After the loss to the Green Bay Packers, Minnesota Vikings head coach Mike Zimmer (probably) went back to TCO Performance Center immediately to dissect his team’s performance from a Week 2 disaster. Just as he was about halfway through a bottle of bourbon, a cricket began talking to him (or at least so he thought).
As the cricket began to sing, Zimmer told him to get to the point. The cricket pointed to a star and told Zimmer he had one wish for the rest of the season. Zimmer sighed and said he wished that football could get back to the good ol’ days, when passing offenses were merely a way to keep defenses honest and the way to win was pounding your opponents in the trenches and running the ball with authority.
From there, Zimmer passed out and woke up the next day ready to go. As he looked at his docket, he saw game prep for the Oakland Raiders at 7 a.m. and smiled.
OK, odds are that’s not how it happened at TCO Performance Center and if it did, I believe Zimmer would have crushed that cricket with a stone cold death stare. Regardless, as the Vikings get ready for Sunday’s game with the Raiders, this is a game that should be right in Zimmer’s wheelhouse.
The Raaaaaaiders are pretty good in the trenches
The Raiders come into Sunday’s game with a 1-1 record and a roster that isn’t going to make anyone scream Super Bowl contender. Their front office structure is composed of two guys that were on national TV just a couple years ago and their biggest accomplishment was keeping Antonio Brown happy for about two months before he decided to pull a Ted Williams impersonation in a cryogenic chamber.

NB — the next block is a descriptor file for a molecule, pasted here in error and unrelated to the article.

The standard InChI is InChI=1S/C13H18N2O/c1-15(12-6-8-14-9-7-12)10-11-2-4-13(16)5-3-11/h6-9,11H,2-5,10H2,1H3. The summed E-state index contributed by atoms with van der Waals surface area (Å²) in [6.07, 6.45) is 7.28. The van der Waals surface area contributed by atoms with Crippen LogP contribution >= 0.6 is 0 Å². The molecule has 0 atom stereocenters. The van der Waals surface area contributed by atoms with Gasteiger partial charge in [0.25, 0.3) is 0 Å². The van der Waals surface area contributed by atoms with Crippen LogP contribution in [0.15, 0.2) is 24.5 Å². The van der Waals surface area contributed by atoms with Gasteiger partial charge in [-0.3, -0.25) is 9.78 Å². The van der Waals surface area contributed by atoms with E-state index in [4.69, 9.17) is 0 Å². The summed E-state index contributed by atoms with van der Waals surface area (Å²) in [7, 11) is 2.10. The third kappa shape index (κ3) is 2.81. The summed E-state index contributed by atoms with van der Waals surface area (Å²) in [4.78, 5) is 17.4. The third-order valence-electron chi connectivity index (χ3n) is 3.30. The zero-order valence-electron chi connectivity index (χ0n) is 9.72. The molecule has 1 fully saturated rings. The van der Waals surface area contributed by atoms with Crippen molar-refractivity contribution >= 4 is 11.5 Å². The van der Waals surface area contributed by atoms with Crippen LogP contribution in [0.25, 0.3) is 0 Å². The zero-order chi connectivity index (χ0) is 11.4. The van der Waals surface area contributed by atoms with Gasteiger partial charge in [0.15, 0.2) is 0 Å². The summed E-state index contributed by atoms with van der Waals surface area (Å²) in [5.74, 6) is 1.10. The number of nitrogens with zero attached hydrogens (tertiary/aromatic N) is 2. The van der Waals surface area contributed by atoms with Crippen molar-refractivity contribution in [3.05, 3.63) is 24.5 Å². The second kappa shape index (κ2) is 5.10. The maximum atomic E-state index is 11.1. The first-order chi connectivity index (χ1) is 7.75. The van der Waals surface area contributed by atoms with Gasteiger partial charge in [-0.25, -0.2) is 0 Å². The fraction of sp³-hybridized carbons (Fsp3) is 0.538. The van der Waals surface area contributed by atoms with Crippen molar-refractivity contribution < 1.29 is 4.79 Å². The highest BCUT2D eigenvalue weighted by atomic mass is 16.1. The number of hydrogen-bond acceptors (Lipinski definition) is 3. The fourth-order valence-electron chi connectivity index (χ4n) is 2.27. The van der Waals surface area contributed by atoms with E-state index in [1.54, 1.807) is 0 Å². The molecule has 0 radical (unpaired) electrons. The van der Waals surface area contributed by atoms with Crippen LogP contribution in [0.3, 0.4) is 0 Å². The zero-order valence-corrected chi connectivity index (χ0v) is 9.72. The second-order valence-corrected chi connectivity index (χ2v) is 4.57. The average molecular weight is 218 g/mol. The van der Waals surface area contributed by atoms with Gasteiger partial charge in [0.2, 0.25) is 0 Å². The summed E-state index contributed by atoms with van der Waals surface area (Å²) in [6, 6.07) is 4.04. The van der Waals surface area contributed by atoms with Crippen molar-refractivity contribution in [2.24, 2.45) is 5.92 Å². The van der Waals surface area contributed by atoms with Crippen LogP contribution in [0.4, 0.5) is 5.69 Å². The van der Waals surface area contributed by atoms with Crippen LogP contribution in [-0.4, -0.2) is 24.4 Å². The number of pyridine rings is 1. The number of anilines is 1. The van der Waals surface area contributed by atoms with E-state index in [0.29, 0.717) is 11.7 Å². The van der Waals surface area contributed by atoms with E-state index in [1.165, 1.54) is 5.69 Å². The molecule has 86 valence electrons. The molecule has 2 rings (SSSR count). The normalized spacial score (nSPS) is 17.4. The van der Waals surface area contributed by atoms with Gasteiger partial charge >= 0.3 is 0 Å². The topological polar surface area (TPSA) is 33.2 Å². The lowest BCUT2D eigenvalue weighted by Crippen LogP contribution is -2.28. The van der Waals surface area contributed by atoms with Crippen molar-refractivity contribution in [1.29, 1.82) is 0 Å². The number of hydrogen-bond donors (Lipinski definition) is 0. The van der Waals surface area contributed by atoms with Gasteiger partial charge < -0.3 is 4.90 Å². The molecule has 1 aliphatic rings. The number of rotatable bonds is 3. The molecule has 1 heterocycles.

If there is one thing that this team does do well, however, it’s winning the battle in the trenches. With Gruden at the controls, he’s decided to throw things back to about 1996 when Garrison Hearst was a beast in "NFL QB Club" for Super Nintendo. With free agent signee Trent Brown and 2018 first-round draft pick Kolton Miller leading the way on the line, the Raiders have fed Josh Jacobs plenty and have averaged 4.8 yards per carry — the 10th highest clip in the NFL.
Such is a smart strategy when your quarterback is Derek Carr and the top receiving options are Tyrell Williams (who is actually pretty underrated) and Darren Waller, who has already eclipsed career highs across the board this season after playing in two games.
While the offensive line has fueled the Raiders' efforts with the ball, the defensive line has had a similar effect without it. Through two games this season, the Raiders have allowed just 2.8 yards per carry, the fourth-lowest clip in the NFL.
While there aren’t any household names on this unit, they’re still effective as Johnathan Hankins has rebounded in his second chance after a failed stint with the New York Giants to post a 17.6% run stop percentage, according to Pro Football Focus. Josh Mauro and Maxx Crosby have also contributed to a defensive line that’s starting to show signs of life.
Of course, this presents an issue on both sides of the ball for the Vikings. On offense, the Vikings will have to try and crack the Raiders stout defensive front with the electric Dalvin Cook, who currently leads the league in rushing. The offensive line has been solid in the first two games of the season, but this will also be another big test for Garrett Bradbury, who has struggled against elite defensive tackles Grady Jarrett and Kenny Clark to open his NFL career.
Defensively, this puts more pressure on the front seven to stop the run. With Gruden wanting to pound the rock like a high school football team, Linval Joseph, Stephen Weatherly and the rest of the interior defenders will have to be stout at the point of attack and make Derek Carr throw the ball. Things could be even tougher if the Vikings are without the services of Anthony Barr.
In the end, the Vikings will have to win the battle in the trenches, which makes this opponent a dream for Zimmer and his staff. If Minnesota can get going, it should lead to a happier Zimmer this time around. If not…well, good luck to the Minnesota Vikings.